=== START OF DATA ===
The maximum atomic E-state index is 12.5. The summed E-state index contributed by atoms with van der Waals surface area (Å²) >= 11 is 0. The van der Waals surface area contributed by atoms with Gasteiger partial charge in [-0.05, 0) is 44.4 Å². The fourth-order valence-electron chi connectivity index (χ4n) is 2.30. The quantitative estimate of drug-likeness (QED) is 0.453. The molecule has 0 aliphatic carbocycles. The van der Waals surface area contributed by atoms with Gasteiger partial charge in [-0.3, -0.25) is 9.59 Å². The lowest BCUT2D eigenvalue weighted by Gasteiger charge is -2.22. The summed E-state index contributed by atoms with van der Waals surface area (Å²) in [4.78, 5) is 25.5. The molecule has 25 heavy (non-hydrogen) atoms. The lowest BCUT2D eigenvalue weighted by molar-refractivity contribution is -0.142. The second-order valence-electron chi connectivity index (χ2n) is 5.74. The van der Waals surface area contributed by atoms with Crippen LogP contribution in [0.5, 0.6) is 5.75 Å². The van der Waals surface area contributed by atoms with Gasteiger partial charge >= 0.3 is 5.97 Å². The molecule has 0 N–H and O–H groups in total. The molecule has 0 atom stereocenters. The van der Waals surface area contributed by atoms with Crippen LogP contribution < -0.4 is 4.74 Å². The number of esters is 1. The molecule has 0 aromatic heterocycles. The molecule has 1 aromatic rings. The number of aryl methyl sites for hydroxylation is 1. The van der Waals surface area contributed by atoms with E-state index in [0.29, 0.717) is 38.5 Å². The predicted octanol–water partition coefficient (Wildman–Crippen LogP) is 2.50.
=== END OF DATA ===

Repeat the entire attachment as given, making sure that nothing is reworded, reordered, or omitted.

The maximum atomic E-state index is 12.5. The summed E-state index contributed by atoms with van der Waals surface area (Å²) >= 11 is 0. The van der Waals surface area contributed by atoms with Gasteiger partial charge in [-0.05, 0) is 44.4 Å². The fourth-order valence-electron chi connectivity index (χ4n) is 2.30. The quantitative estimate of drug-likeness (QED) is 0.453. The molecule has 0 aliphatic carbocycles. The van der Waals surface area contributed by atoms with Gasteiger partial charge in [-0.3, -0.25) is 9.59 Å². The lowest BCUT2D eigenvalue weighted by Gasteiger charge is -2.22. The summed E-state index contributed by atoms with van der Waals surface area (Å²) in [4.78, 5) is 25.5. The molecule has 25 heavy (non-hydrogen) atoms. The lowest BCUT2D eigenvalue weighted by molar-refractivity contribution is -0.142. The second-order valence-electron chi connectivity index (χ2n) is 5.74. The van der Waals surface area contributed by atoms with Crippen LogP contribution in [0.5, 0.6) is 5.75 Å². The van der Waals surface area contributed by atoms with Gasteiger partial charge >= 0.3 is 5.97 Å². The molecule has 0 N–H and O–H groups in total. The molecule has 0 atom stereocenters. The van der Waals surface area contributed by atoms with Crippen LogP contribution < -0.4 is 4.74 Å². The number of esters is 1. The molecule has 0 aromatic heterocycles. The molecule has 1 aromatic rings. The number of aryl methyl sites for hydroxylation is 1. The van der Waals surface area contributed by atoms with E-state index in [0.29, 0.717) is 38.5 Å². The predicted octanol–water partition coefficient (Wildman–Crippen LogP) is 2.50.